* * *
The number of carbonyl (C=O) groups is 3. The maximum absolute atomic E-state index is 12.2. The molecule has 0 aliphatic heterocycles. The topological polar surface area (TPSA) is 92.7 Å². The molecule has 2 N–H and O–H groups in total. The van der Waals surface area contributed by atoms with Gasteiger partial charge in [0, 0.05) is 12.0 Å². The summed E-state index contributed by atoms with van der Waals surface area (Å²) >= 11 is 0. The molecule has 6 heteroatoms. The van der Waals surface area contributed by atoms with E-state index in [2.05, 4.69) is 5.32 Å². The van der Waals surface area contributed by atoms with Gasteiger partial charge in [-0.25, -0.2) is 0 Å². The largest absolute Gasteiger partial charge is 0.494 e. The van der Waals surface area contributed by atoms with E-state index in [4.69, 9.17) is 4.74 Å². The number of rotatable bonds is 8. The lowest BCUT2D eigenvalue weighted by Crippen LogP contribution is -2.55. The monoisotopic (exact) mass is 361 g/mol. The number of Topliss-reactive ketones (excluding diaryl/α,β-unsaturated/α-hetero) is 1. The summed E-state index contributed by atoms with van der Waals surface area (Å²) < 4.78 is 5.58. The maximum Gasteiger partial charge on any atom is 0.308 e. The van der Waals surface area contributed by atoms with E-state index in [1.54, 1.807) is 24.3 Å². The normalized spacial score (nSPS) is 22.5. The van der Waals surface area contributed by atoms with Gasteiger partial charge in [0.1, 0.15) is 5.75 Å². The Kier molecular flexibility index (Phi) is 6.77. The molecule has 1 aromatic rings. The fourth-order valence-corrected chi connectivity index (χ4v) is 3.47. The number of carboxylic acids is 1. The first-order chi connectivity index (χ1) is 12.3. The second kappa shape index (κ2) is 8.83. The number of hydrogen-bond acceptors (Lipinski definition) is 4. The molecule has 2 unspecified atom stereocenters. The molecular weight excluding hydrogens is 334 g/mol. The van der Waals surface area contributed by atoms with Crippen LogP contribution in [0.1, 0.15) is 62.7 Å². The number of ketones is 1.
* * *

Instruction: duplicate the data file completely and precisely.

The number of carbonyl (C=O) groups is 3. The maximum absolute atomic E-state index is 12.2. The molecule has 0 aliphatic heterocycles. The topological polar surface area (TPSA) is 92.7 Å². The molecule has 2 N–H and O–H groups in total. The van der Waals surface area contributed by atoms with Gasteiger partial charge in [0, 0.05) is 12.0 Å². The summed E-state index contributed by atoms with van der Waals surface area (Å²) >= 11 is 0. The molecule has 6 heteroatoms. The van der Waals surface area contributed by atoms with E-state index in [2.05, 4.69) is 5.32 Å². The van der Waals surface area contributed by atoms with Gasteiger partial charge in [-0.25, -0.2) is 0 Å². The largest absolute Gasteiger partial charge is 0.494 e. The van der Waals surface area contributed by atoms with E-state index in [4.69, 9.17) is 4.74 Å². The number of rotatable bonds is 8. The lowest BCUT2D eigenvalue weighted by Crippen LogP contribution is -2.55. The monoisotopic (exact) mass is 361 g/mol. The number of Topliss-reactive ketones (excluding diaryl/α,β-unsaturated/α-hetero) is 1. The summed E-state index contributed by atoms with van der Waals surface area (Å²) < 4.78 is 5.58. The maximum Gasteiger partial charge on any atom is 0.308 e. The van der Waals surface area contributed by atoms with E-state index in [1.54, 1.807) is 24.3 Å². The normalized spacial score (nSPS) is 22.5. The van der Waals surface area contributed by atoms with Gasteiger partial charge in [0.1, 0.15) is 5.75 Å². The Kier molecular flexibility index (Phi) is 6.77. The molecule has 1 aromatic rings. The fourth-order valence-corrected chi connectivity index (χ4v) is 3.47. The number of carboxylic acids is 1. The first-order chi connectivity index (χ1) is 12.3. The second kappa shape index (κ2) is 8.83. The number of hydrogen-bond acceptors (Lipinski definition) is 4. The molecule has 2 unspecified atom stereocenters. The molecular weight excluding hydrogens is 334 g/mol. The van der Waals surface area contributed by atoms with Crippen LogP contribution in [0.1, 0.15) is 62.7 Å². The number of ketones is 1.